Bryansk (Russian: Брянск, IPA: [brʲansk]) is a city and the administrative center of Bryansk Oblast, Russia, located 379 kilometers (235 mi) southwest of Moscow. Bryansk is also closer to the border with Belarus. Population: 415,721 (2010 Census); 431,526 (2002 Census); 452,160 (1989 Census).
The first written mention of Bryansk , as Debryansk, dates to 1146 in the Hypatian Codex. The name appears variously as Дъбряньск, Дьбряньск, and in other spellings. Etymologically, it derives from "дъбръ", a Slavic word for "ditch", "lowland", or "dense woodland"; the area was known for its dense woods, of which very little remains today. Local authorities and archaeologists, however, believe that the town had existed as early as 985 as a fortified settlement on the right bank of the Desna River.
Bryansk remained poorly attested until the 1237-1242 Mongol invasion of Rus'. It was the northernmost of the Severian cities in the possession of the Chernigov Rurikids. After the Mongols murdered Prince Mikhail of Chernigov in 1246 and his capital was destroyed, his son Roman Mikhailovich moved his seat to Bryansk. In 1310, when the Mongols sacked the town again, it belonged to the Principality of Smolensk.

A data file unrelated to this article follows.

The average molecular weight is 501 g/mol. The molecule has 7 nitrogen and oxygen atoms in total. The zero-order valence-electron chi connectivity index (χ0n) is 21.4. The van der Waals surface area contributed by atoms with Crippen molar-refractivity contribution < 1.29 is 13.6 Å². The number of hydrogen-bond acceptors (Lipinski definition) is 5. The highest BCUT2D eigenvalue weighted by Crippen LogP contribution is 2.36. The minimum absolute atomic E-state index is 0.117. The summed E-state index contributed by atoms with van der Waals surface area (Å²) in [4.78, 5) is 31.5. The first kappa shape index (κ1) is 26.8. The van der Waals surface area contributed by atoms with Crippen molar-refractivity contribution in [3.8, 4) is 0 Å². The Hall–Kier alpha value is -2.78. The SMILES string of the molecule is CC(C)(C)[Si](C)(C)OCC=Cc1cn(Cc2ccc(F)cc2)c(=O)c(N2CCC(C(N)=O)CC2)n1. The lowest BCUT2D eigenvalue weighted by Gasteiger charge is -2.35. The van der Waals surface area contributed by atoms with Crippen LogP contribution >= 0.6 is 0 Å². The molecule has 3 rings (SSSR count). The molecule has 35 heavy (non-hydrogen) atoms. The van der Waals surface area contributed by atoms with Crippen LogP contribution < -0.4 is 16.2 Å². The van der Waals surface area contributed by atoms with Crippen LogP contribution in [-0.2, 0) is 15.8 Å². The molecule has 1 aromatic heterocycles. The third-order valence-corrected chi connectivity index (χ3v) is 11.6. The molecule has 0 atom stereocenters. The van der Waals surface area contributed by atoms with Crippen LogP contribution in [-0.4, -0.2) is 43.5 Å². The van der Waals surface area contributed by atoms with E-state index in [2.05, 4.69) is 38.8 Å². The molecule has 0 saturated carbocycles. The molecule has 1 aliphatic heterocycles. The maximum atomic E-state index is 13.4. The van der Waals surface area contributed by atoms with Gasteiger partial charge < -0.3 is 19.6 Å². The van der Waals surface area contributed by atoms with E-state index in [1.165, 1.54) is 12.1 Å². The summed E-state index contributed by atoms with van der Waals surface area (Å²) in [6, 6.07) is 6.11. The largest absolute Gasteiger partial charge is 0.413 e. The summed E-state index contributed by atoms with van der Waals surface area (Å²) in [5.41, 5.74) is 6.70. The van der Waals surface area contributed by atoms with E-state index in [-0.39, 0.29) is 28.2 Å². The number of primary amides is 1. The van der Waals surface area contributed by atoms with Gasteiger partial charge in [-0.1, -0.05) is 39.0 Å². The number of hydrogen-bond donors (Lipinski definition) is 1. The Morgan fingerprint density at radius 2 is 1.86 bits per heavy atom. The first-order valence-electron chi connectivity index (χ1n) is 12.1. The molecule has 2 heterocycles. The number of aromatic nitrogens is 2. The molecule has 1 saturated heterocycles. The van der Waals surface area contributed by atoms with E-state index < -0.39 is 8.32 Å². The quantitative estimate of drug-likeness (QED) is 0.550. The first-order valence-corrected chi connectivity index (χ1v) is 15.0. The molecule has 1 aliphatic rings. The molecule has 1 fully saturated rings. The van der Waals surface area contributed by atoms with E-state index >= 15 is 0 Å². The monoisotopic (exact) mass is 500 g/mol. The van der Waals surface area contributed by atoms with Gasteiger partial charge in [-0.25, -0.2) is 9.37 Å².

Grand Duke Algirdas of Lithuania acquired Bryansk through inheritance in 1356 and gave it to his son, Dmitry the Elder. Until the end of the century Grand Duke Jogaila of Lithuania, Grand Duke Vytautas of Lithuania, the future Grand Duke Švitrigaila of Lithuania, and Grand Duke Yury of Smolensk contested control of the town.
The Grand Duchy of Moscow conquered Bryansk following the Battle of Vedrosha in 1503. The town was turned into a fortress which played a major role during the Time of Troubles (1598-1613). During the Time of Troubles the Polish–Lithuanian Commonwealth occupied the town in 1610, and it remained in Polish hands as part of Smolensk Voivodeship until the Truce of Deulino in 1634. In 1709 Tsar Peter the Great incorporated Bryansk into the Kiev Governorate, but Empress Catherine the Great deemed it wise to transfer the town to the newly-formed Oryol Governorate in 1779. She also promulgated the town's coat of arms (August 1781).
In the 17th and 18th centuries the economy of Bryansk, which had become a regional trading center, was based on the Svenskaya fair (Russian: Свенская ярмарка), the largest in European Russia. The fair took place annually under the auspices of the nearby Svensky Monastery. After the town started to manufacture cannon and ammunition for the Imperial Russian Navy in 1783, Bryansk evolved from a regional market town into an important industrial center for metallurgy and textiles. The city's population exceeded 30,000 by 1917. In 1812 Napoleon's Grande Armée fought the Russians in Bryansk and in Orel during the French invasion of Russia.